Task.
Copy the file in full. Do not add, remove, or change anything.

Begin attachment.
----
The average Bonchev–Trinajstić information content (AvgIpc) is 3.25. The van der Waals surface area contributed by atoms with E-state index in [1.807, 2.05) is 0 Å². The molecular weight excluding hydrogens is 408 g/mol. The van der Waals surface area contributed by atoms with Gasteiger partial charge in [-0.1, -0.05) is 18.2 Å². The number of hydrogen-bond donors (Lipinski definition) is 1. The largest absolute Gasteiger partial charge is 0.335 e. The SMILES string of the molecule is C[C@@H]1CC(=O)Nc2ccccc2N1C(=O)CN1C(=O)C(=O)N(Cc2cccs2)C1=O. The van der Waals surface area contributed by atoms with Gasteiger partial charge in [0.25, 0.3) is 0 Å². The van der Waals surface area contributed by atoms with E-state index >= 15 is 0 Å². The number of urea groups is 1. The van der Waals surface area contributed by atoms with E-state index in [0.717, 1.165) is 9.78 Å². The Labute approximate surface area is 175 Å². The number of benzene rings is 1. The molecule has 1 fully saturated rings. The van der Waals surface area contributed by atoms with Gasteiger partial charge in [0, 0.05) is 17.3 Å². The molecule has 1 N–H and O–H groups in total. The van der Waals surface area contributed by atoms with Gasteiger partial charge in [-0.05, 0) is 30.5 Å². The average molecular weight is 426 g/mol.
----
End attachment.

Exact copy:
The average Bonchev–Trinajstić information content (AvgIpc) is 3.25. The van der Waals surface area contributed by atoms with E-state index in [1.807, 2.05) is 0 Å². The molecular weight excluding hydrogens is 408 g/mol. The van der Waals surface area contributed by atoms with Gasteiger partial charge in [-0.1, -0.05) is 18.2 Å². The number of hydrogen-bond donors (Lipinski definition) is 1. The largest absolute Gasteiger partial charge is 0.335 e. The SMILES string of the molecule is C[C@@H]1CC(=O)Nc2ccccc2N1C(=O)CN1C(=O)C(=O)N(Cc2cccs2)C1=O. The van der Waals surface area contributed by atoms with Gasteiger partial charge in [0.25, 0.3) is 0 Å². The van der Waals surface area contributed by atoms with E-state index >= 15 is 0 Å². The number of urea groups is 1. The van der Waals surface area contributed by atoms with E-state index in [0.717, 1.165) is 9.78 Å². The Labute approximate surface area is 175 Å². The number of benzene rings is 1. The molecule has 1 fully saturated rings. The van der Waals surface area contributed by atoms with Gasteiger partial charge in [0, 0.05) is 17.3 Å². The molecule has 1 N–H and O–H groups in total. The van der Waals surface area contributed by atoms with Gasteiger partial charge in [-0.05, 0) is 30.5 Å². The average molecular weight is 426 g/mol.